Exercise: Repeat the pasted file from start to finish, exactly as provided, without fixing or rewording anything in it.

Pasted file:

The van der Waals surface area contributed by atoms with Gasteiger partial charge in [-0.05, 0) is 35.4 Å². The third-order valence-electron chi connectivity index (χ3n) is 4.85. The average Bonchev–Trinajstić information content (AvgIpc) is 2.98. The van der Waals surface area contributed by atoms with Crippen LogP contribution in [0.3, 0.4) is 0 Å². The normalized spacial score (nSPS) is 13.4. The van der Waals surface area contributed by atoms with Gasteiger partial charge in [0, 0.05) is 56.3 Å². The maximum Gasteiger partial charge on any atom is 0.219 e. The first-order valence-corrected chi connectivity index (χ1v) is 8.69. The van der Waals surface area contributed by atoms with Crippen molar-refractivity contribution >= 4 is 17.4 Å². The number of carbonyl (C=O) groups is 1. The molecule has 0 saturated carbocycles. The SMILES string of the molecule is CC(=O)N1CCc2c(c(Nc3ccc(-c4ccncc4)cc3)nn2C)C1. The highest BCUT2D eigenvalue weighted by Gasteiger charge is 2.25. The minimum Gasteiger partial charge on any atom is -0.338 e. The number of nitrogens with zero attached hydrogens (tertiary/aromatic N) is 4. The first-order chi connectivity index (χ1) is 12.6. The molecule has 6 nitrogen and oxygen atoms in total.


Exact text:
The van der Waals surface area contributed by atoms with Gasteiger partial charge in [-0.05, 0) is 35.4 Å². The third-order valence-electron chi connectivity index (χ3n) is 4.85. The average Bonchev–Trinajstić information content (AvgIpc) is 2.98. The van der Waals surface area contributed by atoms with Crippen LogP contribution in [0.3, 0.4) is 0 Å². The normalized spacial score (nSPS) is 13.4. The van der Waals surface area contributed by atoms with Gasteiger partial charge in [0, 0.05) is 56.3 Å². The maximum Gasteiger partial charge on any atom is 0.219 e. The first-order valence-corrected chi connectivity index (χ1v) is 8.69. The van der Waals surface area contributed by atoms with Crippen molar-refractivity contribution >= 4 is 17.4 Å². The number of carbonyl (C=O) groups is 1. The molecule has 0 saturated carbocycles. The SMILES string of the molecule is CC(=O)N1CCc2c(c(Nc3ccc(-c4ccncc4)cc3)nn2C)C1. The highest BCUT2D eigenvalue weighted by Gasteiger charge is 2.25. The minimum Gasteiger partial charge on any atom is -0.338 e. The number of nitrogens with zero attached hydrogens (tertiary/aromatic N) is 4. The first-order chi connectivity index (χ1) is 12.6. The molecule has 6 nitrogen and oxygen atoms in total.